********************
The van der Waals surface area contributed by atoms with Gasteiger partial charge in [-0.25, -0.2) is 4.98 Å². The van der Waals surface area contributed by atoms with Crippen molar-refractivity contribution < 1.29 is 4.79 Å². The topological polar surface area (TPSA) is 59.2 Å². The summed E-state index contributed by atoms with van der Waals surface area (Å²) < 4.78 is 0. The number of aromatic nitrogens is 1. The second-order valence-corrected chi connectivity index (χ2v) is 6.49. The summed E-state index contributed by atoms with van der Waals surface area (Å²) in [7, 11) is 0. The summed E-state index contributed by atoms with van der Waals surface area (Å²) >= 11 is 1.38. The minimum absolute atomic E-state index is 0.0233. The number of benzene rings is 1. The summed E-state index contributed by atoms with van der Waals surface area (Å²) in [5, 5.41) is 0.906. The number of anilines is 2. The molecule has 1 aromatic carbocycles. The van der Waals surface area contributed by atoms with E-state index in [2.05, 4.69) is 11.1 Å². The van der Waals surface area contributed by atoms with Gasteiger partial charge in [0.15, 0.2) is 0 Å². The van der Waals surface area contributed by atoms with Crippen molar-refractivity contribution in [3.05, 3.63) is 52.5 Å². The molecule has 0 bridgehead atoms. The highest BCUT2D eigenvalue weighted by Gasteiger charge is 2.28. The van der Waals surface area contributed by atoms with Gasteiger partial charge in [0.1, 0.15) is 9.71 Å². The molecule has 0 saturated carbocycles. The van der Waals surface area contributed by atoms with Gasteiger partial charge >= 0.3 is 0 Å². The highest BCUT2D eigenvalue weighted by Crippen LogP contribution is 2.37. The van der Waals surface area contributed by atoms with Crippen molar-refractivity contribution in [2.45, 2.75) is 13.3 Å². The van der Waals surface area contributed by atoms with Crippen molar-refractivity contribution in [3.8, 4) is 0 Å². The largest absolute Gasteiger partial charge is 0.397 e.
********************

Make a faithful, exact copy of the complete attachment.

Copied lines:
The van der Waals surface area contributed by atoms with Gasteiger partial charge in [-0.25, -0.2) is 4.98 Å². The van der Waals surface area contributed by atoms with Crippen molar-refractivity contribution < 1.29 is 4.79 Å². The topological polar surface area (TPSA) is 59.2 Å². The summed E-state index contributed by atoms with van der Waals surface area (Å²) < 4.78 is 0. The number of aromatic nitrogens is 1. The second-order valence-corrected chi connectivity index (χ2v) is 6.49. The summed E-state index contributed by atoms with van der Waals surface area (Å²) in [7, 11) is 0. The summed E-state index contributed by atoms with van der Waals surface area (Å²) >= 11 is 1.38. The minimum absolute atomic E-state index is 0.0233. The number of benzene rings is 1. The summed E-state index contributed by atoms with van der Waals surface area (Å²) in [5, 5.41) is 0.906. The number of anilines is 2. The molecule has 1 aromatic carbocycles. The van der Waals surface area contributed by atoms with E-state index in [2.05, 4.69) is 11.1 Å². The van der Waals surface area contributed by atoms with Gasteiger partial charge in [0.15, 0.2) is 0 Å². The van der Waals surface area contributed by atoms with Crippen molar-refractivity contribution in [3.05, 3.63) is 52.5 Å². The molecule has 0 bridgehead atoms. The highest BCUT2D eigenvalue weighted by Gasteiger charge is 2.28. The van der Waals surface area contributed by atoms with Gasteiger partial charge in [0.1, 0.15) is 9.71 Å². The molecule has 0 saturated carbocycles. The van der Waals surface area contributed by atoms with Gasteiger partial charge >= 0.3 is 0 Å². The highest BCUT2D eigenvalue weighted by Crippen LogP contribution is 2.37. The van der Waals surface area contributed by atoms with Crippen molar-refractivity contribution in [2.45, 2.75) is 13.3 Å². The van der Waals surface area contributed by atoms with Crippen molar-refractivity contribution in [3.8, 4) is 0 Å². The largest absolute Gasteiger partial charge is 0.397 e.